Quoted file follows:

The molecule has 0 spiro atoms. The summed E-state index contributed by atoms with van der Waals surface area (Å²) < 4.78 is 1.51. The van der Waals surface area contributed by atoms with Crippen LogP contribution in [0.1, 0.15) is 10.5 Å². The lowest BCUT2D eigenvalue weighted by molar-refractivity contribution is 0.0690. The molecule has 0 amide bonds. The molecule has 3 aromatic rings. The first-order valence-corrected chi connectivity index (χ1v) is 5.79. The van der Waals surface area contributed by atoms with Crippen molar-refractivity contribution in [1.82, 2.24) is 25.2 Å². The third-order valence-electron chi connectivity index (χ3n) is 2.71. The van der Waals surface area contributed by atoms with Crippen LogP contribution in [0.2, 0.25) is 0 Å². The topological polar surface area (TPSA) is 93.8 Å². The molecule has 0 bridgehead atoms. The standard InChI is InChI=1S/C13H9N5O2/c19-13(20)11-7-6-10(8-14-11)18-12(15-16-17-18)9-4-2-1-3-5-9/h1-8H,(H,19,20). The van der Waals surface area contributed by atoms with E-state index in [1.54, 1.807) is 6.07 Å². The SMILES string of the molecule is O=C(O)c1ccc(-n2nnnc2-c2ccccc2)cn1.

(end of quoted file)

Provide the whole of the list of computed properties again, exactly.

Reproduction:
The molecule has 0 spiro atoms. The summed E-state index contributed by atoms with van der Waals surface area (Å²) < 4.78 is 1.51. The van der Waals surface area contributed by atoms with Crippen LogP contribution in [0.1, 0.15) is 10.5 Å². The lowest BCUT2D eigenvalue weighted by molar-refractivity contribution is 0.0690. The molecule has 0 amide bonds. The molecule has 3 aromatic rings. The first-order valence-corrected chi connectivity index (χ1v) is 5.79. The van der Waals surface area contributed by atoms with Crippen molar-refractivity contribution in [1.82, 2.24) is 25.2 Å². The third-order valence-electron chi connectivity index (χ3n) is 2.71. The van der Waals surface area contributed by atoms with Crippen LogP contribution in [0.2, 0.25) is 0 Å². The topological polar surface area (TPSA) is 93.8 Å². The molecule has 0 bridgehead atoms. The standard InChI is InChI=1S/C13H9N5O2/c19-13(20)11-7-6-10(8-14-11)18-12(15-16-17-18)9-4-2-1-3-5-9/h1-8H,(H,19,20). The van der Waals surface area contributed by atoms with E-state index in [1.54, 1.807) is 6.07 Å². The SMILES string of the molecule is O=C(O)c1ccc(-n2nnnc2-c2ccccc2)cn1.